Melissa Davis Hennings stumbled into photography, really: Her first shot was The Black Keys. But taking photos of local bands isn't how she makes ends meet. She's the bar manager at The Kessler, an ideal gig for someone with such an eye for capturing live performance.
Your very first photography subject was The Black Keys.
It was 2006. I went to Houston with a friend who is a photographer to see the Black Keys at the Meridian, and he had an extra camera. He let me shoot the band. I was hooked!
You didn't go to school to learn visual arts?
I studied Interior Design at the Art Institute of Dallas, and studied art and its history at El Centro. My favorite subjects in school were art history, history of architecture, art appreciation and drafting.
Where did the affinity for music come from?
When my grandfather and his friend would plug their guitars into the amp and play, when I was a kid. I remember hearing Johnny Cash, Willie, Waylon and Loretta. I didn't really like country but have always liked Dylan, The Doors, Allmans. I was a teenager when I got obsessed with The Cure's Disintegration and everything they did before that. I HATED most '80s music, especially pop. GACK! Today, I love The Black Keys, St. Vincent, Spindrift, Black Mountain, Grizzly Bear, and The Black Angels.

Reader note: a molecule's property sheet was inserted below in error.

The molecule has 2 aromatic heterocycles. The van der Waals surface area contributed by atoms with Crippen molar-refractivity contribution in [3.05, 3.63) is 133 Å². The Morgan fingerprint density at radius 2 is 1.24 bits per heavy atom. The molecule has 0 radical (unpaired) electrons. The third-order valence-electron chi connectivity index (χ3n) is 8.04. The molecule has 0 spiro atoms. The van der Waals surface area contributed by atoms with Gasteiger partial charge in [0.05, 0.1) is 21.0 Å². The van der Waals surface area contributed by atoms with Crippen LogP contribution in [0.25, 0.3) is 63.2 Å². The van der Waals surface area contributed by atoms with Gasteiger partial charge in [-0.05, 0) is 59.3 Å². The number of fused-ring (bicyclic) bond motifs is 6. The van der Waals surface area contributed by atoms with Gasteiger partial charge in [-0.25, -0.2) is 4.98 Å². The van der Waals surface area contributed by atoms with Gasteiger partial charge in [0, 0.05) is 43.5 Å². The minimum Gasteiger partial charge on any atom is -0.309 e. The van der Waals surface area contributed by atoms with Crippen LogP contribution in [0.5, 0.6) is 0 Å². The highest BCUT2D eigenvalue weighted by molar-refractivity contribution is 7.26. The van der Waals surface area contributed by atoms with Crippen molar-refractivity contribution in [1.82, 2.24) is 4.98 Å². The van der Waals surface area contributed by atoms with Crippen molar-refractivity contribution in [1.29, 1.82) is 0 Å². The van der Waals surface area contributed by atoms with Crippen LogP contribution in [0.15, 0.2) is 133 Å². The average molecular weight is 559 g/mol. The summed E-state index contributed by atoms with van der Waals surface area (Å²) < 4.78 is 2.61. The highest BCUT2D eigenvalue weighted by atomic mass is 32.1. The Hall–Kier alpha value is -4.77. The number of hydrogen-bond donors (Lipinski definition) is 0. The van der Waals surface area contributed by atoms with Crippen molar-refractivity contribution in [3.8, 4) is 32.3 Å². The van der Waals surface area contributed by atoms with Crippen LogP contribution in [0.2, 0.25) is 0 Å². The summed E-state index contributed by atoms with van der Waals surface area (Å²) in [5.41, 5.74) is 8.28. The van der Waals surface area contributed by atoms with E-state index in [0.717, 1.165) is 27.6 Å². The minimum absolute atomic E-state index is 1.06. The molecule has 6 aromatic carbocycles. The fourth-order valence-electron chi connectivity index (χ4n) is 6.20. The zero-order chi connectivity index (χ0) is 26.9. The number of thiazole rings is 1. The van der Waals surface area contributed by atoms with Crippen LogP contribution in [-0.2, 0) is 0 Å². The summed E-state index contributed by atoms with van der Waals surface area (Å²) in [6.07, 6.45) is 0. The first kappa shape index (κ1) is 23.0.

I love shooting St. Vincent, Damon K. Clark, Hunter Hendrickson, James Hall, Luna Matto, Tiger Darrow, Dan Dyer, Cricket Taylor and Jim Suhler.
Additionally, who's in your playlist that's based in town?
RTB2, Mike Graff (Halls of the Machine), Polyphonic Spree, Kirby Kelley, Kristy Kruger, The Beaten Sea, Fox and the Bird, Lalagray, Descender, Maleveller, Lucky Peterson, New Fumes and the list goes on.
I was working at Terilli's at the time. On March 2, 2010, it burned to the ground. Luckily, the Kessler was about two weeks away from opening, and needed a bartender and bar staff. A handful of us have been there ever since.
I imagine there's just as many hurdles as perks.
The hardest part is since we are a pretty small crew at the Kessler, there are a ton of responsibilities and many of our individual tasks often overlap. Sometimes it makes it hard to get out from behind the bar and shoot photographs. On rare occasions, like when The Black Angels, Roky Erickson and James Hall played, I'll take the night off just to shoot pictures. The easiest part is hanging out after the show and sharing the experience with those of us who helped to put it on.
Logistics and practicality aside,what would you alter/change/improve about DFW's local music community if you had the political power to do so?
Music and politics are kind of two different things. I like the idea of the music scene developing organically, without a political agenda. It doesn't need a mayor or single spokesperson.